Obstetrics & Gynecology

Skip Navigation LinksHome > November 2013 - Volume 122 - Issue 5 > Challenges in Academic Obstetrics and Gynecology Departments
Obstetrics & Gynecology:
doi: 10.1097/AOG.0b013e3182a9c24f
Original Research

Challenges in Academic Obstetrics and Gynecology Departments

Brubaker, Linda MD, MS; Wagner, Sarah MD; Novielli, Karen D. MD; Pollart, Susan M. MD, MS; Dandar, Valerie MA; Radosevich, David M. PhD, RN; Fox, Shannon PhD

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OBJECTIVE: In 2011, the Association of American Medical Colleges conducted a multicenter survey to assess faculty satisfaction, engagement, and retention. This subanalysis describes the perceptions of academic obstetrician–gynecologists (ob-gyns).

METHOD: Fourteen U.S. institutions offered voluntary faculty survey participation. We analyzed demographic information and responses to items within the 10 work-related dimensions. This analysis used pooled cohort data for 329 ob-gyn respondents across institutions.

RESULTS: The mean response rate was 61.7% (9,600/15,570) overall and 66.9% for ob-gyn respondents. Most ob-gyn respondents reported satisfaction with work-related autonomy (72.2%) and a sense of accomplishment in their day-to-day activities (81.9%), including clarity about how their day-to-day activities fit into their medical school's mission (68.4%). In an average week, ob-gyn respondents reported working 59.4 hours on average. The mean percentage of effort varied by activity: patient care (54.8%), teaching (18.1%), research and scholarship (17.0%), and administration (15%). The mean proportion of ob-gyn respondents reporting that far too much or too much of their time and effort was spent on patient care was 35.1%, with more than half (59.5%) reporting far too little or too little of their time and effort was spent on research and scholarship and a third (33.3%) reporting far too little or too little time and effort devoted to teaching. Although 60.9% of respondents thought a mentor at their institution was important, only 22.2% reported a formal mentoring relationship. In the next 1–2 years, 13.4% reported seriously planning or being undecided (18.8%) about leaving their medical school.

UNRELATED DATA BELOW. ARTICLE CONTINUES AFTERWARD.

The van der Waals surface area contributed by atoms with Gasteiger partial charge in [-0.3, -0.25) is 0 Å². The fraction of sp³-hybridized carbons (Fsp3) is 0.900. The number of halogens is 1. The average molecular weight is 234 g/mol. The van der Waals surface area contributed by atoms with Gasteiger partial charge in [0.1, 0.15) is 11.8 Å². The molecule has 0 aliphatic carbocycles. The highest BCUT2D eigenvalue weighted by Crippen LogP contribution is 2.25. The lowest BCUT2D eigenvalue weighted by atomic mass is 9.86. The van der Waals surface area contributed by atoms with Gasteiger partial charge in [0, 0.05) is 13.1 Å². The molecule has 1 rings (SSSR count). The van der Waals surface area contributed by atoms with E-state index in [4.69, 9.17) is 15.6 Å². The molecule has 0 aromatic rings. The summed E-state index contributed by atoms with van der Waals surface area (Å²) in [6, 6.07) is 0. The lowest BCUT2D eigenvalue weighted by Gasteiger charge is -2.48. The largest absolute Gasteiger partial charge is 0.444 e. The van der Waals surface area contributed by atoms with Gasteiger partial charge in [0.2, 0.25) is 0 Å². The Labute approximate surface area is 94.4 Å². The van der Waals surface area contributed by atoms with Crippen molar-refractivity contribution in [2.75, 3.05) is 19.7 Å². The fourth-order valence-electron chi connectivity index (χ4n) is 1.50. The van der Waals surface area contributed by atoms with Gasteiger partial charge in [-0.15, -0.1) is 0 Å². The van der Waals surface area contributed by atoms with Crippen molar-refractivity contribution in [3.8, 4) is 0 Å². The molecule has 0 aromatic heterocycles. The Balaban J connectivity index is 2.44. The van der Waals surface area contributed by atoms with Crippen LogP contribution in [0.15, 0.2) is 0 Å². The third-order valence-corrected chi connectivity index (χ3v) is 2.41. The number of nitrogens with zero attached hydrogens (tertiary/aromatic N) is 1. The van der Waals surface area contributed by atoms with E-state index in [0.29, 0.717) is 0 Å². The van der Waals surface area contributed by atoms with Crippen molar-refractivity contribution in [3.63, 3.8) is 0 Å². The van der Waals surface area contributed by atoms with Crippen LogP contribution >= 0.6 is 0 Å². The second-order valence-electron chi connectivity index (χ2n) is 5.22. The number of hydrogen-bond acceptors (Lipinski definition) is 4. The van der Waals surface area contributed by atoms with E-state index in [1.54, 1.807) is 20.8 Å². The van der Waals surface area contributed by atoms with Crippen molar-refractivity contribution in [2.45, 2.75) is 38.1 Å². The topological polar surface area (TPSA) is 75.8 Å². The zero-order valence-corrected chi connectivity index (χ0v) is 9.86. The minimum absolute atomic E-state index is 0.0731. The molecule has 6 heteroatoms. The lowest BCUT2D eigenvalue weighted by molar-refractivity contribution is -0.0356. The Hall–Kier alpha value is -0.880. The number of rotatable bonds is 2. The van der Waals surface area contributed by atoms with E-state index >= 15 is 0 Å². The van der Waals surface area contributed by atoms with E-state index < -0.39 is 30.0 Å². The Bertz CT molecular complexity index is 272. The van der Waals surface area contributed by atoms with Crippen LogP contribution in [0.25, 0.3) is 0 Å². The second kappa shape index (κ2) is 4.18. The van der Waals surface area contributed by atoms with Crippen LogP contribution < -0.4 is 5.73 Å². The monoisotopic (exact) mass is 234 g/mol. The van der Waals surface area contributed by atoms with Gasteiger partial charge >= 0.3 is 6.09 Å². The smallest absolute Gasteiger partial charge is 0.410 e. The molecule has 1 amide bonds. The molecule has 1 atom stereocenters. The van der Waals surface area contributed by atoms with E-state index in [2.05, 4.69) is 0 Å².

CONCLUSION: Academic obstetrics and gynecology departments face challenges balancing faculty members' academic desires and clinical demands.


© 2013 by The American College of Obstetricians and Gynecologists. Published by Wolters Kluwer Health, Inc. All rights reserved.



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